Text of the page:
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“Relative Marriages Causing Heart Congenital Diseases among Children in Yemen,” Saudi Medical Team says
Abdul Rahim Al-Showthabi
( YEMEN POST STAFF)
Article Date: August 25, 2008
Head of the Saudi medical mission Dr. Huaida Al-Kathami, currently visiting Yemen, said that relative marriage in Yemen attributes greatly to heart congenital defects among children in Yemen.
In a press conference, Chief of the Cordial Surgery Department at Prince Sultan's Hospital, Dr. Al-Kathami warned of the dangerous signs of heart defects among children in Yemen, calling on Yemenis to stop relative marriages before matters get worse.
The Saudi medical team, currently at Al-Thawra Hospital in Sana'a, received 300 heart congenital malformation cases during the first week alone. The medical team found that the primary cause of birth defect illness among children is from relative marriages. "If a man who carries a disease marries a woman who also carries the same disease, the result could be a reason for giving birth to a sick child," the Saudi medical team's chief said.
Relative marriages are a recognized and common practice in Yemen. Many studies have suggested strong association between first cousin marriages and heart congenital malformation.
"More efforts are needed to make Yemenis understand the dangers of relative marriages, and we should therefore give extra attention to those who have low education, for them being a major reason for the spread of relative marriage, along with people who have extreme cultural backgrounds," said team's head Dr. Al-Kathami.
Relative marriages in Yemen are influenced by demographic, religious, cultural, and socio-economic factors. High rates of relative marriages were witnessed in areas with weak economy, low education, and among rural area residents.
Many reports revealed that relative marriages also have a negative effect on reproduction infant mortality.
Health experts emphasize on the need to teach the public about the risks of relative marriages on children, adding that relatives have to know the importance of pre-marriage consulting when insisting to marry each other.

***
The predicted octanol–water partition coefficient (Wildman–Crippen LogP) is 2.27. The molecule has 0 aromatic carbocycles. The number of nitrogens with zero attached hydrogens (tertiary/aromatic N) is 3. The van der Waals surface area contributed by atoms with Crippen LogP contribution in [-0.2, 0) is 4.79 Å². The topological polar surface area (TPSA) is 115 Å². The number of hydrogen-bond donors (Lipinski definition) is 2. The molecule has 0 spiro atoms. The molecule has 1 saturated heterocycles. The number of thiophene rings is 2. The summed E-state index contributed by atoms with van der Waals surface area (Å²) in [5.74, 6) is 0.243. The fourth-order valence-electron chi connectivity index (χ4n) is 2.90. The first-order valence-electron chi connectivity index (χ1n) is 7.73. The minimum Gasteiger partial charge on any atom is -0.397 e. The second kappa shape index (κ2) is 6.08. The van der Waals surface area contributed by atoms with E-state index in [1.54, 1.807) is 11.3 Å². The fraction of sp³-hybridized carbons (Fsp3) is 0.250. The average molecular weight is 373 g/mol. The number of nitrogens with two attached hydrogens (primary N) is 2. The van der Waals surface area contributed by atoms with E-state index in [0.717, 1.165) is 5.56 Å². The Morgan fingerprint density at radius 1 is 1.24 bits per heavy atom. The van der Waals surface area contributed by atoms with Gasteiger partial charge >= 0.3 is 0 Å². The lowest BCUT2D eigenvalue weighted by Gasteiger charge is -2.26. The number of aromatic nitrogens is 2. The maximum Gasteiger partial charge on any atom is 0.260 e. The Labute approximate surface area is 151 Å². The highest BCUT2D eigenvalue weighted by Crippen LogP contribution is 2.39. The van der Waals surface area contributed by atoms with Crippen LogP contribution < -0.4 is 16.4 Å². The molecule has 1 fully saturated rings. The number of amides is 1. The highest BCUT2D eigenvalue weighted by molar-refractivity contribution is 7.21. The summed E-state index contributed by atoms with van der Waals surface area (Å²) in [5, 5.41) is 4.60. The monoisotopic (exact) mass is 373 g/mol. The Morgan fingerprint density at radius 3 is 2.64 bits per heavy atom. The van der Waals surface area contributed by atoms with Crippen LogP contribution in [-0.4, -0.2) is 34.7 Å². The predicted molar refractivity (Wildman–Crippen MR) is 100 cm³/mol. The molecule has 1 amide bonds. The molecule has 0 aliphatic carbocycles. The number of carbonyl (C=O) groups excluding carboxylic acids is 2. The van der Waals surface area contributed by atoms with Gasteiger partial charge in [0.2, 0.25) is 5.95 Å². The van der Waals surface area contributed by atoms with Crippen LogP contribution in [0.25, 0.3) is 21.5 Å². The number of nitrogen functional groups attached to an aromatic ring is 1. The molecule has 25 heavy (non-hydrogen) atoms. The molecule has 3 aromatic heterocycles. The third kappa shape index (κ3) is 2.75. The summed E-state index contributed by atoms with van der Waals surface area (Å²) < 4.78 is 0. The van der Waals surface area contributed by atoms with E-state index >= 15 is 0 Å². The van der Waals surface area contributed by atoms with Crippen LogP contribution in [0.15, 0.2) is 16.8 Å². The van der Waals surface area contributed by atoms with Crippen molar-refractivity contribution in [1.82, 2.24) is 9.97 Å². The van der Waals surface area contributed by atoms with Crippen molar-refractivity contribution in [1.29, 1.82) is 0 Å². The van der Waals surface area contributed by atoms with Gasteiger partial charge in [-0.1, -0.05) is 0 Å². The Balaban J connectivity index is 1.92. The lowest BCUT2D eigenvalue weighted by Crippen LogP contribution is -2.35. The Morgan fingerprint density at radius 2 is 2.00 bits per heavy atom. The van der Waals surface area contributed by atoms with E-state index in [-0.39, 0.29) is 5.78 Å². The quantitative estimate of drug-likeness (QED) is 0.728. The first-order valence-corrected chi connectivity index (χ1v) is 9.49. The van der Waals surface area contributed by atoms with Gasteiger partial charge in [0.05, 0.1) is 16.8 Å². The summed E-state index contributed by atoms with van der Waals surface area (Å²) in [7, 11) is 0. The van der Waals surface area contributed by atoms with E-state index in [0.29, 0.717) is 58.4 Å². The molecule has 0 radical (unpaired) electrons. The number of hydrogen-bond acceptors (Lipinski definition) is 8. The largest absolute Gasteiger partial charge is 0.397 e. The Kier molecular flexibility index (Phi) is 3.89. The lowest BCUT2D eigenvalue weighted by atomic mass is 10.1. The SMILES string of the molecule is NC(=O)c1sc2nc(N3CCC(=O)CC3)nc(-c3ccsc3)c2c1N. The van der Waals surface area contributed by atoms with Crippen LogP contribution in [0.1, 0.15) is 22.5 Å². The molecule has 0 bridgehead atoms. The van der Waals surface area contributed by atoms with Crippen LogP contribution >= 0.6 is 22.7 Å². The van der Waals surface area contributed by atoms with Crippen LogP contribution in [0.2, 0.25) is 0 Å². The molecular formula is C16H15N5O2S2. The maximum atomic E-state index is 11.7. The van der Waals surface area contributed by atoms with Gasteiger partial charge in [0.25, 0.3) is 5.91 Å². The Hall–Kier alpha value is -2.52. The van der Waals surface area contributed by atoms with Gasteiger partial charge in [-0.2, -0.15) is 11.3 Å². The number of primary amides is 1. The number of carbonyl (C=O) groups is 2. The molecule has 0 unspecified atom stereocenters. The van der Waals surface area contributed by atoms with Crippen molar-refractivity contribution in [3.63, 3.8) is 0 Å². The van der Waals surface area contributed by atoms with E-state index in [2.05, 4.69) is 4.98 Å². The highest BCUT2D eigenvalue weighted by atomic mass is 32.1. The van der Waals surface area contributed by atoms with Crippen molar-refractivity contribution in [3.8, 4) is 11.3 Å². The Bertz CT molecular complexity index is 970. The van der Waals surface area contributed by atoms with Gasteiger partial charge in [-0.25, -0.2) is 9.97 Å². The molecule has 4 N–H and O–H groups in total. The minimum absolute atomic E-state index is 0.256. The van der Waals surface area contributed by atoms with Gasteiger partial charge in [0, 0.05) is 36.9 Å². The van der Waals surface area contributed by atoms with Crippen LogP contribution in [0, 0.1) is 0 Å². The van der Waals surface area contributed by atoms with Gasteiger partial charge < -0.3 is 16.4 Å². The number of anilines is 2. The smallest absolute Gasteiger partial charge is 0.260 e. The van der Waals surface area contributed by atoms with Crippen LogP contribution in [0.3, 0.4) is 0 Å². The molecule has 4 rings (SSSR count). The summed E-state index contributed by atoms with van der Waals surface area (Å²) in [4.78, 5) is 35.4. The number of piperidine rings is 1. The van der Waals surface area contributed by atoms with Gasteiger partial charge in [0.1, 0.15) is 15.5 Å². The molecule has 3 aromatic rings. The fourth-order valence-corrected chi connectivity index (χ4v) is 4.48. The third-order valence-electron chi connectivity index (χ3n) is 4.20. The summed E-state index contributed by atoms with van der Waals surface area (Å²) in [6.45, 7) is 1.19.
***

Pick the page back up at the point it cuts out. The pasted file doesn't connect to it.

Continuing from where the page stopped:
In rural areas, people still consider such marriages as blood marriage, as they bear in mind that if they marry their daughter to a man who is not from their family, they bring an unfamiliar member to their ethnic group. This is done as families feel that marrying their daughter to a close relative will be an easier change for the young girl, as she will go to a family member's house where she will feel emotionally relaxed.
Other reasons for the spread of relative marriage in Yemen is also due to tribal practices, as tribesmen feel that their daughters are safer after marriage when they are near and close, therefore. choosing a relative or even a close neighbor or friend for their daughter.
Relative marriage has accelerated over the years, as the percentage of relative marriages in Yemen is now 47.5% according to the Ministry of Health. This percentage comes higher than any other Arab country. The percentage of relative marriage in Saudi Arabia and Palestine is at 40%, while it reaches 38% in both Kuwait and Egypt. Not surprisingly, the number is lower in western countries where it reaches only 1-2% in the United States.
Anciently, there were marriages between close relatives, and it was not limited to the ordinary people. It was practiced through prophets as was the case of marriage between Prophet Ibrahim (peace be upon him) and Sarah.